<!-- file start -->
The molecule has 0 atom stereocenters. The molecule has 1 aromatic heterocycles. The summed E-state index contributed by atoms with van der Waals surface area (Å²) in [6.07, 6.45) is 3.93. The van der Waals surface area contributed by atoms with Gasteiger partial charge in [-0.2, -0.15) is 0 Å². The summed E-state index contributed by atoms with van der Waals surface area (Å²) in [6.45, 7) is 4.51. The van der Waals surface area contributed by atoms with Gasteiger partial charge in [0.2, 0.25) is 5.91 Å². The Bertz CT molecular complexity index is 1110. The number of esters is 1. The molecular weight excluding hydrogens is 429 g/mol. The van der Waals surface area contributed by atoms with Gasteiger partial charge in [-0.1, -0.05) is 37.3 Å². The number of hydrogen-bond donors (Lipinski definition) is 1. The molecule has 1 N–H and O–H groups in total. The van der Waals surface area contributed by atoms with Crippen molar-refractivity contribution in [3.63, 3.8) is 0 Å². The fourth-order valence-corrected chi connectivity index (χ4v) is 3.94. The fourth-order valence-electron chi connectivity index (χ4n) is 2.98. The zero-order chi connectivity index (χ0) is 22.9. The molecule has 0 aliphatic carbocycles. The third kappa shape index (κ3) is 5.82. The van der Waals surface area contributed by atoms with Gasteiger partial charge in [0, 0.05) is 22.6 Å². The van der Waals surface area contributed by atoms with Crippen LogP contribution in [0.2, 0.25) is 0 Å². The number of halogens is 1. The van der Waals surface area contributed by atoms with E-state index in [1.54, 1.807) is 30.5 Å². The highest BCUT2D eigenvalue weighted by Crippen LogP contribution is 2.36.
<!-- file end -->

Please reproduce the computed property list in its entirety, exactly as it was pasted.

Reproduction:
The molecule has 0 atom stereocenters. The molecule has 1 aromatic heterocycles. The summed E-state index contributed by atoms with van der Waals surface area (Å²) in [6.07, 6.45) is 3.93. The van der Waals surface area contributed by atoms with Gasteiger partial charge in [-0.2, -0.15) is 0 Å². The summed E-state index contributed by atoms with van der Waals surface area (Å²) in [6.45, 7) is 4.51. The van der Waals surface area contributed by atoms with Gasteiger partial charge in [0.2, 0.25) is 5.91 Å². The Bertz CT molecular complexity index is 1110. The number of esters is 1. The molecular weight excluding hydrogens is 429 g/mol. The van der Waals surface area contributed by atoms with Gasteiger partial charge in [-0.1, -0.05) is 37.3 Å². The number of hydrogen-bond donors (Lipinski definition) is 1. The molecule has 1 N–H and O–H groups in total. The van der Waals surface area contributed by atoms with Crippen molar-refractivity contribution in [3.63, 3.8) is 0 Å². The fourth-order valence-corrected chi connectivity index (χ4v) is 3.94. The fourth-order valence-electron chi connectivity index (χ4n) is 2.98. The zero-order chi connectivity index (χ0) is 22.9. The molecule has 0 aliphatic carbocycles. The third kappa shape index (κ3) is 5.82. The van der Waals surface area contributed by atoms with Gasteiger partial charge in [0, 0.05) is 22.6 Å². The van der Waals surface area contributed by atoms with Crippen LogP contribution in [0.2, 0.25) is 0 Å². The number of halogens is 1. The van der Waals surface area contributed by atoms with E-state index in [1.54, 1.807) is 30.5 Å². The highest BCUT2D eigenvalue weighted by Crippen LogP contribution is 2.36.